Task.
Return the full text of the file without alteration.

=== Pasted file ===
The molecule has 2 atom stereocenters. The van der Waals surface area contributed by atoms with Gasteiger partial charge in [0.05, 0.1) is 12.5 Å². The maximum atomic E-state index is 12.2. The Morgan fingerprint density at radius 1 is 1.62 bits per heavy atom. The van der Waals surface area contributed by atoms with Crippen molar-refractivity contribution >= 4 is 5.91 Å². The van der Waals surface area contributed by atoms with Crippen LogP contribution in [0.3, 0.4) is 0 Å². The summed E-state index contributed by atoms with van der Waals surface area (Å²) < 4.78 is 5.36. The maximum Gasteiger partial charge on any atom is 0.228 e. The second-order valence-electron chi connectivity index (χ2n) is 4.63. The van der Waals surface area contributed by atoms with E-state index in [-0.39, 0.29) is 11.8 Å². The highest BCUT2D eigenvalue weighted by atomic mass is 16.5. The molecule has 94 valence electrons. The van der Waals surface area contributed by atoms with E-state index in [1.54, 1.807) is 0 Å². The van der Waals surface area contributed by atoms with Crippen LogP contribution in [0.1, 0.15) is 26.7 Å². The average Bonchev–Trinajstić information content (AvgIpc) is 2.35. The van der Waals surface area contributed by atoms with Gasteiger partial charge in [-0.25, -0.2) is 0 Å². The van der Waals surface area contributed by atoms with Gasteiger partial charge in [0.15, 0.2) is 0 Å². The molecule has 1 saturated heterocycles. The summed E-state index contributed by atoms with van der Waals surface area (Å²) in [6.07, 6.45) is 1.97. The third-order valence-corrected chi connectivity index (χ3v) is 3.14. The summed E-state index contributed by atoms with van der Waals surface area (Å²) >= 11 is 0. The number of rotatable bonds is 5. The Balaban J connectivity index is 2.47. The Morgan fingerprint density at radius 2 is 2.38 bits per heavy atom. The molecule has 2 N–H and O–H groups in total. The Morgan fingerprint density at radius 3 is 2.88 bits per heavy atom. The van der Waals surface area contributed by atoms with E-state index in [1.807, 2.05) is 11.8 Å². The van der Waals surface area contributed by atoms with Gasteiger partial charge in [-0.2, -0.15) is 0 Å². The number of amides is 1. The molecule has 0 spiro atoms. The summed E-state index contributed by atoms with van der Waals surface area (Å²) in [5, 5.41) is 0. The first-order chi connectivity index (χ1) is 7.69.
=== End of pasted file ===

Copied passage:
The molecule has 2 atom stereocenters. The van der Waals surface area contributed by atoms with Gasteiger partial charge in [0.05, 0.1) is 12.5 Å². The maximum atomic E-state index is 12.2. The Morgan fingerprint density at radius 1 is 1.62 bits per heavy atom. The van der Waals surface area contributed by atoms with Crippen molar-refractivity contribution >= 4 is 5.91 Å². The van der Waals surface area contributed by atoms with Crippen LogP contribution in [0.3, 0.4) is 0 Å². The summed E-state index contributed by atoms with van der Waals surface area (Å²) < 4.78 is 5.36. The maximum Gasteiger partial charge on any atom is 0.228 e. The second-order valence-electron chi connectivity index (χ2n) is 4.63. The van der Waals surface area contributed by atoms with E-state index in [-0.39, 0.29) is 11.8 Å². The highest BCUT2D eigenvalue weighted by atomic mass is 16.5. The molecule has 94 valence electrons. The van der Waals surface area contributed by atoms with E-state index in [1.54, 1.807) is 0 Å². The van der Waals surface area contributed by atoms with Crippen LogP contribution in [0.1, 0.15) is 26.7 Å². The average Bonchev–Trinajstić information content (AvgIpc) is 2.35. The van der Waals surface area contributed by atoms with Gasteiger partial charge in [-0.25, -0.2) is 0 Å². The van der Waals surface area contributed by atoms with Gasteiger partial charge in [0.15, 0.2) is 0 Å². The molecule has 1 saturated heterocycles. The summed E-state index contributed by atoms with van der Waals surface area (Å²) in [6.07, 6.45) is 1.97. The third-order valence-corrected chi connectivity index (χ3v) is 3.14. The summed E-state index contributed by atoms with van der Waals surface area (Å²) >= 11 is 0. The number of rotatable bonds is 5. The Balaban J connectivity index is 2.47. The Morgan fingerprint density at radius 2 is 2.38 bits per heavy atom. The molecule has 2 N–H and O–H groups in total. The Morgan fingerprint density at radius 3 is 2.88 bits per heavy atom. The van der Waals surface area contributed by atoms with E-state index in [1.807, 2.05) is 11.8 Å². The van der Waals surface area contributed by atoms with Gasteiger partial charge in [-0.2, -0.15) is 0 Å². The number of amides is 1. The molecule has 0 spiro atoms. The summed E-state index contributed by atoms with van der Waals surface area (Å²) in [5, 5.41) is 0. The first-order chi connectivity index (χ1) is 7.69.